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Who decides the value of property in a trust or estate?

by | Sep 19, 2014 | Estate Administration And Probate |

People in California who own substantial property and assets might have some questions about what their real and tangible property is worth. In a volatile real estate market, significant fluctuations in property value can be common, so an updated appraisal of the property may be necessary. Estate planning decisions may revolve around the value of these assets, so it’s important for people to understand how the appraisal process in California works.

The state of California employs the use of numerous probate referees, who are appointed by the court and are responsible for assessing the value of all property which comes before the probate court. In most probate cases, the use of a probate referee is required. Probate referees may also be used in many non-probate matters, including trust and estate administration actions before the court.

The job of the probate referee is essentially to review and appraise all real property listed in a trust or estate in order to determine its fair market value. The fees for the services of a probate referee are set by state law, and are relatively reasonable at 1/10 of 1% of the value of the appraised property.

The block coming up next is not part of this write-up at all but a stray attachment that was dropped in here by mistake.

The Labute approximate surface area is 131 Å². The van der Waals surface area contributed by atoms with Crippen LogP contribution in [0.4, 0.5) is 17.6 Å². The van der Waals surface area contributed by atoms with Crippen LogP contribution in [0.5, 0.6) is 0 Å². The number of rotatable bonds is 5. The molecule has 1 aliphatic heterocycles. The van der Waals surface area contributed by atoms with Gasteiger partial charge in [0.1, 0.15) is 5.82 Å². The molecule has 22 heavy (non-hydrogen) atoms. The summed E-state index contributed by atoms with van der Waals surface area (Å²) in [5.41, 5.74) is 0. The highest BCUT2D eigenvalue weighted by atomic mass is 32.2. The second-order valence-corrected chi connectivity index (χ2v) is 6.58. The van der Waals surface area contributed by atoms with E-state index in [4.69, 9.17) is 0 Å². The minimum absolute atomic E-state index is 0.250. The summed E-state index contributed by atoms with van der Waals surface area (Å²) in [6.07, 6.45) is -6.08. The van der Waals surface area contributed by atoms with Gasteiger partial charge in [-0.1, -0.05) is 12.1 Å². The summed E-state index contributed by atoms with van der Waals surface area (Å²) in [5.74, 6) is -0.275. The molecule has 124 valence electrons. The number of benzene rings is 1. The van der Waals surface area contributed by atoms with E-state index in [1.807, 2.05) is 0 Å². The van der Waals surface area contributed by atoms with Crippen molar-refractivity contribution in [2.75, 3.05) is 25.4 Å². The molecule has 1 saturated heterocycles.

The probate referee is an impartial entity, which may help people with a perceived interest in the estate, such as a trust administrator, protect themselves from the perception of a conflict of interests. But relying on the services of a probate referee in no way requires an administrator to relinquish control or compromise their duties, it just allows them a convenient and impartial way to determine the value of assets in question. However, a probate referee will not appraise real estate and tangible property located outside of the state of California, so another valuation process must be considered in such cases.

Working with a probate referee can be simple, but it still requires the use of an experienced estate law attorney to prepare the necessary documentation and oversee the process.

Source: California Probate Guide – accessed Sept. 14, 2014

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